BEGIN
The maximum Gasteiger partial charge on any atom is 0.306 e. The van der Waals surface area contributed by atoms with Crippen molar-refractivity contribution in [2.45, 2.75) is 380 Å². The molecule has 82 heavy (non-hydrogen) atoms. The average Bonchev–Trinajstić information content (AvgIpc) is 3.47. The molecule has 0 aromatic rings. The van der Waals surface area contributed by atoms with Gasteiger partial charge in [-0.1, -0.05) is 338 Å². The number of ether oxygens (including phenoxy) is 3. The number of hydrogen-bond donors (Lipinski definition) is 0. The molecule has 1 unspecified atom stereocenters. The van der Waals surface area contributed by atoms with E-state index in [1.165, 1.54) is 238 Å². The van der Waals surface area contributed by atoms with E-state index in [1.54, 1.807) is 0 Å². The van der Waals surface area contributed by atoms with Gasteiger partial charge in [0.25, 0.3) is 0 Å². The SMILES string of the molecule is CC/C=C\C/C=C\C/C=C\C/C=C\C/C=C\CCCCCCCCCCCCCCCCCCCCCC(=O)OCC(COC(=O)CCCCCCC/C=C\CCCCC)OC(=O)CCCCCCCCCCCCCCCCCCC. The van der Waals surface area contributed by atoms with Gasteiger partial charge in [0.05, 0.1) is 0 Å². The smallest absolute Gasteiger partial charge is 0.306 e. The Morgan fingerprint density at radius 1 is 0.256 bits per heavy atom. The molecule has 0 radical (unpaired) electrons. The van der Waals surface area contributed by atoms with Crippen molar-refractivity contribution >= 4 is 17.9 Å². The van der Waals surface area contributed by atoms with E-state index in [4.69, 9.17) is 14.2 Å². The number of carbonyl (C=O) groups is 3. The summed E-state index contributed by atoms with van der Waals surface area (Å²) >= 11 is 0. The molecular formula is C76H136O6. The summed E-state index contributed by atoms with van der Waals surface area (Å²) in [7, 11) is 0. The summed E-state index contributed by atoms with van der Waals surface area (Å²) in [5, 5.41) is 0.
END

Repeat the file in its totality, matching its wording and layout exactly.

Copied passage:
The maximum Gasteiger partial charge on any atom is 0.306 e. The van der Waals surface area contributed by atoms with Crippen molar-refractivity contribution in [2.45, 2.75) is 380 Å². The molecule has 82 heavy (non-hydrogen) atoms. The average Bonchev–Trinajstić information content (AvgIpc) is 3.47. The molecule has 0 aromatic rings. The van der Waals surface area contributed by atoms with Gasteiger partial charge in [-0.1, -0.05) is 338 Å². The number of ether oxygens (including phenoxy) is 3. The number of hydrogen-bond donors (Lipinski definition) is 0. The molecule has 1 unspecified atom stereocenters. The van der Waals surface area contributed by atoms with E-state index in [1.165, 1.54) is 238 Å². The van der Waals surface area contributed by atoms with E-state index in [1.54, 1.807) is 0 Å². The van der Waals surface area contributed by atoms with Gasteiger partial charge in [0.25, 0.3) is 0 Å². The SMILES string of the molecule is CC/C=C\C/C=C\C/C=C\C/C=C\C/C=C\CCCCCCCCCCCCCCCCCCCCCC(=O)OCC(COC(=O)CCCCCCC/C=C\CCCCC)OC(=O)CCCCCCCCCCCCCCCCCCC. The van der Waals surface area contributed by atoms with Gasteiger partial charge in [0.05, 0.1) is 0 Å². The smallest absolute Gasteiger partial charge is 0.306 e. The Morgan fingerprint density at radius 1 is 0.256 bits per heavy atom. The molecule has 0 radical (unpaired) electrons. The van der Waals surface area contributed by atoms with Crippen molar-refractivity contribution >= 4 is 17.9 Å². The van der Waals surface area contributed by atoms with E-state index in [4.69, 9.17) is 14.2 Å². The number of carbonyl (C=O) groups is 3. The summed E-state index contributed by atoms with van der Waals surface area (Å²) >= 11 is 0. The molecular formula is C76H136O6. The summed E-state index contributed by atoms with van der Waals surface area (Å²) in [7, 11) is 0. The summed E-state index contributed by atoms with van der Waals surface area (Å²) in [5, 5.41) is 0.